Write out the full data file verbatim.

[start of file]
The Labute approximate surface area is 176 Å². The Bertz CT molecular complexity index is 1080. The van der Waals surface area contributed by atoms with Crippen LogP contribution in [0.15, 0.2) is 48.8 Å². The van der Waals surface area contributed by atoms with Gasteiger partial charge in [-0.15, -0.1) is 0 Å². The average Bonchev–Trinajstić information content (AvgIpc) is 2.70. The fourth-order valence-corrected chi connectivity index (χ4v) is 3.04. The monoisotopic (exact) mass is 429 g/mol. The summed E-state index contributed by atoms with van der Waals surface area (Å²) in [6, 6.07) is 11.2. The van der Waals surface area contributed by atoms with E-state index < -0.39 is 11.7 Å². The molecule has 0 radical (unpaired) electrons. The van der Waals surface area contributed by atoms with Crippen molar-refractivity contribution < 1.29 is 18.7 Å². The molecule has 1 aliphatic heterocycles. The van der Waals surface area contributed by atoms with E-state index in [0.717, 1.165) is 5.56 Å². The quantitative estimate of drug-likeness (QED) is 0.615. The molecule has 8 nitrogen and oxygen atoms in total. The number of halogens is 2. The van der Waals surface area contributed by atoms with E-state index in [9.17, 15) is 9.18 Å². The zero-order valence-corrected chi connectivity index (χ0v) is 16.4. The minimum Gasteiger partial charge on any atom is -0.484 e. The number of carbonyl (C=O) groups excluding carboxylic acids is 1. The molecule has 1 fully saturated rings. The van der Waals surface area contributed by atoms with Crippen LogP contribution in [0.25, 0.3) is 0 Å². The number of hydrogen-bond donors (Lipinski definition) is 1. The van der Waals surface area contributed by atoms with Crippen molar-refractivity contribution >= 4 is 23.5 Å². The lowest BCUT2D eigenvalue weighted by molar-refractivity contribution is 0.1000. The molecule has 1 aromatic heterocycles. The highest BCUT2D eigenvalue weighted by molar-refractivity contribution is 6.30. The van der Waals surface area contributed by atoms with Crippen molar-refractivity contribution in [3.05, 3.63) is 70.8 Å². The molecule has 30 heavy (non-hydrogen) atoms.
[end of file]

The Labute approximate surface area is 176 Å². The Bertz CT molecular complexity index is 1080. The van der Waals surface area contributed by atoms with Crippen LogP contribution in [0.15, 0.2) is 48.8 Å². The van der Waals surface area contributed by atoms with Gasteiger partial charge in [-0.15, -0.1) is 0 Å². The average Bonchev–Trinajstić information content (AvgIpc) is 2.70. The fourth-order valence-corrected chi connectivity index (χ4v) is 3.04. The monoisotopic (exact) mass is 429 g/mol. The summed E-state index contributed by atoms with van der Waals surface area (Å²) in [6, 6.07) is 11.2. The van der Waals surface area contributed by atoms with E-state index < -0.39 is 11.7 Å². The molecule has 0 radical (unpaired) electrons. The van der Waals surface area contributed by atoms with Crippen molar-refractivity contribution < 1.29 is 18.7 Å². The molecule has 1 aliphatic heterocycles. The van der Waals surface area contributed by atoms with E-state index in [0.717, 1.165) is 5.56 Å². The quantitative estimate of drug-likeness (QED) is 0.615. The molecule has 8 nitrogen and oxygen atoms in total. The number of halogens is 2. The van der Waals surface area contributed by atoms with E-state index in [9.17, 15) is 9.18 Å². The zero-order valence-corrected chi connectivity index (χ0v) is 16.4. The minimum Gasteiger partial charge on any atom is -0.484 e. The number of carbonyl (C=O) groups excluding carboxylic acids is 1. The molecule has 1 fully saturated rings. The van der Waals surface area contributed by atoms with Crippen LogP contribution in [0.25, 0.3) is 0 Å². The number of hydrogen-bond donors (Lipinski definition) is 1. The van der Waals surface area contributed by atoms with Crippen molar-refractivity contribution >= 4 is 23.5 Å². The lowest BCUT2D eigenvalue weighted by molar-refractivity contribution is 0.1000. The molecule has 1 aromatic heterocycles. The highest BCUT2D eigenvalue weighted by molar-refractivity contribution is 6.30. The van der Waals surface area contributed by atoms with Crippen molar-refractivity contribution in [3.05, 3.63) is 70.8 Å². The molecule has 30 heavy (non-hydrogen) atoms.